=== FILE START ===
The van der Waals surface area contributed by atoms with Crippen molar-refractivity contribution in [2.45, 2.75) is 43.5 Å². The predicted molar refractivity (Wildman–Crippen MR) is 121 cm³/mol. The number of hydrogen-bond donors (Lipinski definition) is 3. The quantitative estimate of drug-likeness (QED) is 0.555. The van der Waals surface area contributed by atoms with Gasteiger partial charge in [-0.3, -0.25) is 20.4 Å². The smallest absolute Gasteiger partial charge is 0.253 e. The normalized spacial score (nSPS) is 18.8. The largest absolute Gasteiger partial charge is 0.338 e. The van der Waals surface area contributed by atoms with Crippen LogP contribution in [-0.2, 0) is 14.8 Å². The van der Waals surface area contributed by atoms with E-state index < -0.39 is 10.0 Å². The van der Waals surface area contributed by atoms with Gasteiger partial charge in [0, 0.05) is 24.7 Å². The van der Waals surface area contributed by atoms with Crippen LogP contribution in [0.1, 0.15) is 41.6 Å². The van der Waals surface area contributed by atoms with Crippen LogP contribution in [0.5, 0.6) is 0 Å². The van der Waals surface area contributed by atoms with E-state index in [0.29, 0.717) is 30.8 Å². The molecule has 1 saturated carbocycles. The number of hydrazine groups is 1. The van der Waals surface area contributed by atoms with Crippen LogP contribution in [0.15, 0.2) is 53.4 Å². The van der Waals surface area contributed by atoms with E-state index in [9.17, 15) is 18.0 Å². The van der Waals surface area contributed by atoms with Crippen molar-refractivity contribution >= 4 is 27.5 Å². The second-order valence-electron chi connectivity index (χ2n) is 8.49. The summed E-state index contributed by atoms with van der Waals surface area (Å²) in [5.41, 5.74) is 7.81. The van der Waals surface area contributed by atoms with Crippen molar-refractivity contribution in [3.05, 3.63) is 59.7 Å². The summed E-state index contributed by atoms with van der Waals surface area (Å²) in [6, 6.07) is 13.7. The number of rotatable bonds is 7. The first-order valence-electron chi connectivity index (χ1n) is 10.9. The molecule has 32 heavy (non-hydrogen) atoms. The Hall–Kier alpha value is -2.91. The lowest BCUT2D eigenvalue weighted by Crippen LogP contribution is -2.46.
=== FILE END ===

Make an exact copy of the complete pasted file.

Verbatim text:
The van der Waals surface area contributed by atoms with Crippen molar-refractivity contribution in [2.45, 2.75) is 43.5 Å². The predicted molar refractivity (Wildman–Crippen MR) is 121 cm³/mol. The number of hydrogen-bond donors (Lipinski definition) is 3. The quantitative estimate of drug-likeness (QED) is 0.555. The van der Waals surface area contributed by atoms with Gasteiger partial charge in [-0.3, -0.25) is 20.4 Å². The smallest absolute Gasteiger partial charge is 0.253 e. The normalized spacial score (nSPS) is 18.8. The largest absolute Gasteiger partial charge is 0.338 e. The van der Waals surface area contributed by atoms with Crippen LogP contribution in [-0.2, 0) is 14.8 Å². The van der Waals surface area contributed by atoms with E-state index < -0.39 is 10.0 Å². The van der Waals surface area contributed by atoms with Gasteiger partial charge in [0, 0.05) is 24.7 Å². The van der Waals surface area contributed by atoms with Crippen LogP contribution in [0.1, 0.15) is 41.6 Å². The van der Waals surface area contributed by atoms with Crippen LogP contribution in [0.5, 0.6) is 0 Å². The van der Waals surface area contributed by atoms with E-state index in [0.29, 0.717) is 30.8 Å². The molecule has 1 saturated carbocycles. The number of hydrazine groups is 1. The van der Waals surface area contributed by atoms with Crippen LogP contribution in [0.15, 0.2) is 53.4 Å². The van der Waals surface area contributed by atoms with E-state index in [9.17, 15) is 18.0 Å². The van der Waals surface area contributed by atoms with Crippen molar-refractivity contribution >= 4 is 27.5 Å². The second-order valence-electron chi connectivity index (χ2n) is 8.49. The summed E-state index contributed by atoms with van der Waals surface area (Å²) in [5.41, 5.74) is 7.81. The van der Waals surface area contributed by atoms with Crippen molar-refractivity contribution in [3.05, 3.63) is 59.7 Å². The summed E-state index contributed by atoms with van der Waals surface area (Å²) in [6, 6.07) is 13.7. The number of rotatable bonds is 7. The first-order valence-electron chi connectivity index (χ1n) is 10.9. The molecule has 32 heavy (non-hydrogen) atoms. The Hall–Kier alpha value is -2.91. The lowest BCUT2D eigenvalue weighted by Crippen LogP contribution is -2.46.